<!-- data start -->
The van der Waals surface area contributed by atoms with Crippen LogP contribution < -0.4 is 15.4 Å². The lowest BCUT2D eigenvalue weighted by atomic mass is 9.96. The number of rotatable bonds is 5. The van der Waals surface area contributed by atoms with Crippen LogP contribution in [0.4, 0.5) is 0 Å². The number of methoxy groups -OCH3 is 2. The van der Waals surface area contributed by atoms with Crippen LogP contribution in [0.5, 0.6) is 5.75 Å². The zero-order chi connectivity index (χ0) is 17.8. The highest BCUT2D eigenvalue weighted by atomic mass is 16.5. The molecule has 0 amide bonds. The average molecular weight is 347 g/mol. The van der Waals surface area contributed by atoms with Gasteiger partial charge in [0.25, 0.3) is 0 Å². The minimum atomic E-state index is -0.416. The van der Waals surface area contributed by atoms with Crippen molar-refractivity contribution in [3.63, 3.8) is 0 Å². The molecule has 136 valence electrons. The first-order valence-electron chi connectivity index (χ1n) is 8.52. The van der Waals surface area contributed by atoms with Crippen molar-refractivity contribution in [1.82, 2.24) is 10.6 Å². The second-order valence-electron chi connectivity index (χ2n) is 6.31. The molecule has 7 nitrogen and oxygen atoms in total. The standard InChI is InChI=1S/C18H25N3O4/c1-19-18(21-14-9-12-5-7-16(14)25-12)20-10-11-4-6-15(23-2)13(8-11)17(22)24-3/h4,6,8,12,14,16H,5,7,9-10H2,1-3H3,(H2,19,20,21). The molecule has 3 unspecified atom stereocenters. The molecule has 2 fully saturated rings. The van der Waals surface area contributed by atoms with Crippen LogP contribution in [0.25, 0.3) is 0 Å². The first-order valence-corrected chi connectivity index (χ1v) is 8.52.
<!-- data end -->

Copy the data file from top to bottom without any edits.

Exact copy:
The van der Waals surface area contributed by atoms with Crippen LogP contribution < -0.4 is 15.4 Å². The lowest BCUT2D eigenvalue weighted by atomic mass is 9.96. The number of rotatable bonds is 5. The van der Waals surface area contributed by atoms with Crippen LogP contribution in [0.4, 0.5) is 0 Å². The number of methoxy groups -OCH3 is 2. The van der Waals surface area contributed by atoms with Crippen LogP contribution in [0.5, 0.6) is 5.75 Å². The zero-order chi connectivity index (χ0) is 17.8. The highest BCUT2D eigenvalue weighted by atomic mass is 16.5. The molecule has 0 amide bonds. The average molecular weight is 347 g/mol. The van der Waals surface area contributed by atoms with Gasteiger partial charge in [0.25, 0.3) is 0 Å². The minimum atomic E-state index is -0.416. The van der Waals surface area contributed by atoms with Crippen molar-refractivity contribution in [3.63, 3.8) is 0 Å². The molecule has 136 valence electrons. The first-order valence-electron chi connectivity index (χ1n) is 8.52. The van der Waals surface area contributed by atoms with Crippen molar-refractivity contribution in [1.82, 2.24) is 10.6 Å². The second-order valence-electron chi connectivity index (χ2n) is 6.31. The molecule has 7 nitrogen and oxygen atoms in total. The standard InChI is InChI=1S/C18H25N3O4/c1-19-18(21-14-9-12-5-7-16(14)25-12)20-10-11-4-6-15(23-2)13(8-11)17(22)24-3/h4,6,8,12,14,16H,5,7,9-10H2,1-3H3,(H2,19,20,21). The molecule has 3 unspecified atom stereocenters. The molecule has 2 fully saturated rings. The van der Waals surface area contributed by atoms with Crippen LogP contribution in [0.25, 0.3) is 0 Å². The first-order valence-corrected chi connectivity index (χ1v) is 8.52.